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mHealth Apps Using Behavior Change Techniques to Self-report Data: Systematic Review

HumanInsight mHealth Apps Using Behavior Change Techniques to Self-report Data: Systematic Review

JMIR Mhealth Uhealth. 2022 Sep 9;10(9):e33247. doi: 10.2196/33247.


BACKGROUND: The popularization of mobile health (mHealth) apps for public health or medical care purposes has transformed human life substantially, improving lifestyle behaviors and chronic condition management.

OBJECTIVE: This review aimed to identify behavior change techniques (BCTs) commonly used in mHealth, assess their effectiveness based on the evidence reported in interventions and reviews to highlight the most appropriate techniques to design an optimal strategy to improve adherence to data reporting, and provide recommendations for future interventions and research.

METHODS: We performed a systematic review of studies published between 2010 and 2021 in relevant scientific databases to identify and analyze mHealth interventions using BCTs that evaluated their effectiveness in terms of user adherence. Search terms included a mix of general (eg, data, information, and adherence), computer science (eg, mHealth and BCTs), and medicine (eg, personalized medicine) terms.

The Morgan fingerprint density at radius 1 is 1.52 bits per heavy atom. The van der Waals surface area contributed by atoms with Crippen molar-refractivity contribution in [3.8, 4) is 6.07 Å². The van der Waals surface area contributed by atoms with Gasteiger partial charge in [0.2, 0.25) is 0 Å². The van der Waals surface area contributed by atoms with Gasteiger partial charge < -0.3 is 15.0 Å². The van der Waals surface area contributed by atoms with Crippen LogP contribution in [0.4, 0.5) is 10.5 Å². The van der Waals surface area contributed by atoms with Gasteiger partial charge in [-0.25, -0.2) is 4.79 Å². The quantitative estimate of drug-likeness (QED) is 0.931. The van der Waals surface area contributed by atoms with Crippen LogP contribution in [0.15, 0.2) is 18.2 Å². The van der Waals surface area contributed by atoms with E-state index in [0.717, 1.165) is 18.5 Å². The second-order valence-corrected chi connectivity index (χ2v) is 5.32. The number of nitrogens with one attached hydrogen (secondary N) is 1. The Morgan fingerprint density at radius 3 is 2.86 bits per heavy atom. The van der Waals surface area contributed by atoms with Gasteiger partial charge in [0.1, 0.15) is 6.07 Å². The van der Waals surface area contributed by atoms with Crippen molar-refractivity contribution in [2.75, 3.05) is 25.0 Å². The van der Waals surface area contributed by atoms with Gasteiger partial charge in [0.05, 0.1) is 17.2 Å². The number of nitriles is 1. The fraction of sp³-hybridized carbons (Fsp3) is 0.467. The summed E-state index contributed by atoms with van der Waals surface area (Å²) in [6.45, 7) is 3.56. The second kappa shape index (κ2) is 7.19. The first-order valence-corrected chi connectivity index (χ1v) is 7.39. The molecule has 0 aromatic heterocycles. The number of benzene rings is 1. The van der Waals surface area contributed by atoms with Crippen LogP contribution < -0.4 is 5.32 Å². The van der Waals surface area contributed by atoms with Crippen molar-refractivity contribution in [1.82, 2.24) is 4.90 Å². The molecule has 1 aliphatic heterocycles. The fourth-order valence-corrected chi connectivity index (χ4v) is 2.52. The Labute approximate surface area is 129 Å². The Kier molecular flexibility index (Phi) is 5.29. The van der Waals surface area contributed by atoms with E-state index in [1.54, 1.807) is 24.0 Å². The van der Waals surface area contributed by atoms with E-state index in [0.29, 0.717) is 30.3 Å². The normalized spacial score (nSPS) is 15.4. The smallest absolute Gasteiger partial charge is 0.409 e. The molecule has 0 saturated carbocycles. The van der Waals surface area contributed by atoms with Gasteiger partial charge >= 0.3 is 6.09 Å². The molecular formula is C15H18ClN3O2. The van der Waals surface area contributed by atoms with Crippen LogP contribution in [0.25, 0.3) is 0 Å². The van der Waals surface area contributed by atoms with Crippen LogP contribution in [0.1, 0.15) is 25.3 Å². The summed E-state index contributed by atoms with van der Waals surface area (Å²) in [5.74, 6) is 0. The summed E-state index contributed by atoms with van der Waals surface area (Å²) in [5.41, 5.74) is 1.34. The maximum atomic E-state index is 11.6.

RESULTS: This systematic review included 24 studies and revealed that the most frequently used BCTs in the studies were feedback and monitoring (n=20), goals and planning (n=14), associations (n=14), shaping knowledge (n=12), and personalization (n=7). However, we found mixed effectiveness of the techniques in mHealth outcomes, having more effective than ineffective outcomes in the evaluation of apps implementing techniques from the feedback and monitoring, goals and planning, associations, and personalization categories, but we could not infer causality with the results and suggest that there is still a need to improve the use of these and many common BCTs for better outcomes.

CONCLUSIONS: Personalization, associations, and goals and planning techniques were the most used BCTs in effective trials regarding adherence to mHealth apps. However, they are not necessarily the most effective since there are studies that use these techniques and do not report significant results in the proposed objectives; there is a notable overlap of BCTs within implemented app components, suggesting a need to better understand best practices for applying (a combination of) such techniques and to obtain details on the specific BCTs used in mHealth interventions. Future research should focus on studies with longer follow-up periods to determine the effectiveness of mHealth interventions on behavior change to overcome the limited evidence in the current literature, which has mostly small-sized and single-arm experiments with a short follow-up period.

PMID:36083606 | DOI:10.2196/33247

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